Following litigation by the ACLU, the MacArthur Justice Center, and the Southern Poverty Law Center challenging debtor’s prisons in Biloxi, Jackson, and Corinth, the Mississippi Supreme Court made two changes related to fines and fees in its Rules of Criminal Procedure. These rules were later codified in Mississippi state law.
The first change, Rule 26.6, relates to nonpayment incarceration and ability to pay hearings.
- “Incarceration shall not automatically follow the nonpayment of [fines and fees]. Incarceration may be employed only after the court has [determined that failure to pay was willful.”
- At ability to pay hearings, the court must determine whether failure to pay was willful. If it was not willful, the court must either allow extra time to pay, reduce the amount of each payment owed on the payment plan, or (in some instances) waive the fines and fees altogether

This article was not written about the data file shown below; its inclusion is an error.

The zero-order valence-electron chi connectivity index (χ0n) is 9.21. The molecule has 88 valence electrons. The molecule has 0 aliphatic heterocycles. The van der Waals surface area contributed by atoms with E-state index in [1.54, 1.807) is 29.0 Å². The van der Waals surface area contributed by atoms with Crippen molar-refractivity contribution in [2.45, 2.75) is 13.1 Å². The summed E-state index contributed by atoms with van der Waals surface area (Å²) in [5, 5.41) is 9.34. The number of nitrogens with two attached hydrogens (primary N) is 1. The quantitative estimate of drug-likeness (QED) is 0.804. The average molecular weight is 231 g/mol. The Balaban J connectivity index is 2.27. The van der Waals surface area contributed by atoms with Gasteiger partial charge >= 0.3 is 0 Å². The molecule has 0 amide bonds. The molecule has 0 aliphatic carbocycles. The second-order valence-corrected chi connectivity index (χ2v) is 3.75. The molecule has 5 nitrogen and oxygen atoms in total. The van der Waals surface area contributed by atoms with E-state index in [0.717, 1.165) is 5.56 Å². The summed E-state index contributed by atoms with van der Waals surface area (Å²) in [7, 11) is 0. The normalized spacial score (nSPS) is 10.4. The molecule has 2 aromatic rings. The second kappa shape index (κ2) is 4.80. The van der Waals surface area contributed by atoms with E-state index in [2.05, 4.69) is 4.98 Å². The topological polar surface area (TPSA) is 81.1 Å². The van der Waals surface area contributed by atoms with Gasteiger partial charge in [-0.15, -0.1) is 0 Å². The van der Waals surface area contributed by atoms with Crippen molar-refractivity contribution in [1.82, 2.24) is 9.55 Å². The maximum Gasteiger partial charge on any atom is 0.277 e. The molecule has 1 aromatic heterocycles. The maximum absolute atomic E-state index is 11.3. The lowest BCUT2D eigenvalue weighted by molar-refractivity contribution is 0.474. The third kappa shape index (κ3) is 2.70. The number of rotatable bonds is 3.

- When a defendant is sentenced to pay fines, fees, or restitution, courts may establish payment plans in accordance with the defendant’s ability to pay.
- When a defendant fails to pay, the court must personally serve the defendant with a summons notifying him or her of a hearing to determine whether nonpayment was willful.
The second change, Rule 27.3, relates to nonpayment of fines and fees owed by individuals under criminal justice supervision.
- If an individual violates the terms of probation by failing to pay their fines and fees, courts shall not automatically incarcerate them unless failure to pay was willful.